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I try to use Between predicate to compare the current datetime with a range of date time.

I reference mscorlib assembly and use get_Now() within DateTime class in the assembly to get DateTimeNow. I have problem to compare this current datetime with the range.

my condition is like:

  • DateTimeNow is between 2012-08-03 07:00:00 and 2012-08-04 07:00:00

  • DateTimeNow at my region should be 2012-08-03 16:33:20 for this moment. It should between the range I specified. But it seems does not work. If I replace DateTimeNow with 2012-08-03 16:33:20, it works.

It seems for some reason my DateTimeNow does not work. Anyone has any idea?

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I found to use Get_Date() function in .net mscorlib assembly, you have to modify your machine registry

HKEY_LOCAL_MACHINE\SOFTWARE\Microsoft\BusinessRules\3.0\StaticSupport (DWORD), give value 1

Details in:



I am not sure how this will affect the production server, if the production server environment is not clustered with multiple node, there will be an outage for reboot the server.

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There is an impedance mismatch between the way facts are logically modelled in the engine and the way objects are modelled in .NET code, and one effect of this is the problem of calling static methods. If you set the StaticSupport flag as described by Xiao Han, the engine changes its behaviour, treating static methods much as if they were built-in functions or predicates. By default, however, the engine treats static methods as behaviour of facts. Physically, a fact is an object in the working memory of the engine, and each fact has to be asserted to the engine before it's methods can be used. So, to call the static Now property getter on DateTime, you first have to assert a DateTime object to the engine. Of course, DateTime is a value type (structure), but that's OK because, when you execute a rule set, you assert a single fact as an Object or a collection of facts as an Object array. .NET will automatically box a DateTime (internally wrap it as an object) passed in this way.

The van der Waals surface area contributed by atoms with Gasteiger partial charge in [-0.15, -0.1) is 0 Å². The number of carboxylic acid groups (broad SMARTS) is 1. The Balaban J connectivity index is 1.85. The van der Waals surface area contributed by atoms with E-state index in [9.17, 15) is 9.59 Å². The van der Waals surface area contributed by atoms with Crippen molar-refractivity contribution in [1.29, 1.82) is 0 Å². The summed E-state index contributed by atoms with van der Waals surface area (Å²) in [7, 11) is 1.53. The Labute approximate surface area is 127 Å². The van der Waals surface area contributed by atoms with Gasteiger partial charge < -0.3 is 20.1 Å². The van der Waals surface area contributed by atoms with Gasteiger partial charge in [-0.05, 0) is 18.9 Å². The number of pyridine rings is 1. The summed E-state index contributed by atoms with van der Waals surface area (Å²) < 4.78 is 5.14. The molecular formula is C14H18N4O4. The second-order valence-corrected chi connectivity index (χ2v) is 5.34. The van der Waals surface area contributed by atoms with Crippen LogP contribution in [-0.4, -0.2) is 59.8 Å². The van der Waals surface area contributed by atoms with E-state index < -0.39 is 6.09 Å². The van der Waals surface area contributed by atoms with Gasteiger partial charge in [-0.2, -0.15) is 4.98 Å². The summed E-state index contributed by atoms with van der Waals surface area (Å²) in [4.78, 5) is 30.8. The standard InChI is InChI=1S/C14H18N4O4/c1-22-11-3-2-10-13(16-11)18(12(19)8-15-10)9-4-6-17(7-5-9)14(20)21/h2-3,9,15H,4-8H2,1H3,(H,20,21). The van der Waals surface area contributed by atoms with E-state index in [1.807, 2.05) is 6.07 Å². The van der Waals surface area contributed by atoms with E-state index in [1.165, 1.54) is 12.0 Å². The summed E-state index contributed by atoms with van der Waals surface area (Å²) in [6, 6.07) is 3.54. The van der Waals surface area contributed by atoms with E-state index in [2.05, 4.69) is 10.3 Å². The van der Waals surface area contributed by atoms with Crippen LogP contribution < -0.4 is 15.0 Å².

It seems mad, I realise, having to assert an object to the engine in order to call a static method (or, in this case, a property getter, which is really a method, of course) on the type of that object. It would probably have been better if the engine had been built to treat static methods as built-ins by default. However, that was not the case. In addition, it would have been much better if Microsoft had implemented the StaticSupport flag at the level of individual rule sets, or even individual rules. Implementing it in the registry (machine-level), or alternatively configuring it in the .config file (application-level; use ) in this way can pose real problems because it can break rule sets that were written to use the opposite value of the flag.

Another point to bear in mind in that the Static Support can also be set to '2'. In this case, if you call a static method with no parameters, or if you call it with constant values only, and if you call it as a predicate in a condition or as an argument to another function, then the engine will evaluate the static member just once and cache the result.

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